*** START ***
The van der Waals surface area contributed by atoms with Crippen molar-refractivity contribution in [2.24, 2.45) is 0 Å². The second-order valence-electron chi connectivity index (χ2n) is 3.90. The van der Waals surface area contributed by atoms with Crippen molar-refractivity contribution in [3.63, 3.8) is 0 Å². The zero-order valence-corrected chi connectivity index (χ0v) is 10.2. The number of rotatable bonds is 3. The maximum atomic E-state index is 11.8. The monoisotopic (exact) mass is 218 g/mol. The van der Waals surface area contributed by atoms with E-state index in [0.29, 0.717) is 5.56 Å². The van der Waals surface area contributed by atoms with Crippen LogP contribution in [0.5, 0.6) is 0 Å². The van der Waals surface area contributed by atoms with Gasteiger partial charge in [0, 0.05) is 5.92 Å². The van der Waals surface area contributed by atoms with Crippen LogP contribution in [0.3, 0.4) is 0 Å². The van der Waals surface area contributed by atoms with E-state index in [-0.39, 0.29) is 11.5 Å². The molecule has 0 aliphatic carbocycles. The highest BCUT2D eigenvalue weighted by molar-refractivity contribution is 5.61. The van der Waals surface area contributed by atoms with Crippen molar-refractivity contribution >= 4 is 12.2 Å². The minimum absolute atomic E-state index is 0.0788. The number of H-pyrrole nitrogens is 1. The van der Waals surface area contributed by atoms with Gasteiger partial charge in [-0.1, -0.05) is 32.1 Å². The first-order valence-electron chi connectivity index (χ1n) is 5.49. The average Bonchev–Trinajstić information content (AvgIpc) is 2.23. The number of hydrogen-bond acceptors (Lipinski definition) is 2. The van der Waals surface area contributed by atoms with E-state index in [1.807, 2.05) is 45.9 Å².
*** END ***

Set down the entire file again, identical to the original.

The van der Waals surface area contributed by atoms with Crippen molar-refractivity contribution in [2.24, 2.45) is 0 Å². The second-order valence-electron chi connectivity index (χ2n) is 3.90. The van der Waals surface area contributed by atoms with Crippen molar-refractivity contribution in [3.63, 3.8) is 0 Å². The zero-order valence-corrected chi connectivity index (χ0v) is 10.2. The number of rotatable bonds is 3. The maximum atomic E-state index is 11.8. The monoisotopic (exact) mass is 218 g/mol. The van der Waals surface area contributed by atoms with E-state index in [0.29, 0.717) is 5.56 Å². The van der Waals surface area contributed by atoms with Crippen LogP contribution in [0.5, 0.6) is 0 Å². The van der Waals surface area contributed by atoms with Gasteiger partial charge in [0, 0.05) is 5.92 Å². The van der Waals surface area contributed by atoms with Crippen LogP contribution in [0.3, 0.4) is 0 Å². The van der Waals surface area contributed by atoms with E-state index in [-0.39, 0.29) is 11.5 Å². The molecule has 0 aliphatic carbocycles. The highest BCUT2D eigenvalue weighted by molar-refractivity contribution is 5.61. The van der Waals surface area contributed by atoms with Crippen molar-refractivity contribution >= 4 is 12.2 Å². The minimum absolute atomic E-state index is 0.0788. The number of H-pyrrole nitrogens is 1. The van der Waals surface area contributed by atoms with Gasteiger partial charge in [-0.1, -0.05) is 32.1 Å². The first-order valence-electron chi connectivity index (χ1n) is 5.49. The average Bonchev–Trinajstić information content (AvgIpc) is 2.23. The number of hydrogen-bond acceptors (Lipinski definition) is 2. The van der Waals surface area contributed by atoms with E-state index in [1.807, 2.05) is 45.9 Å².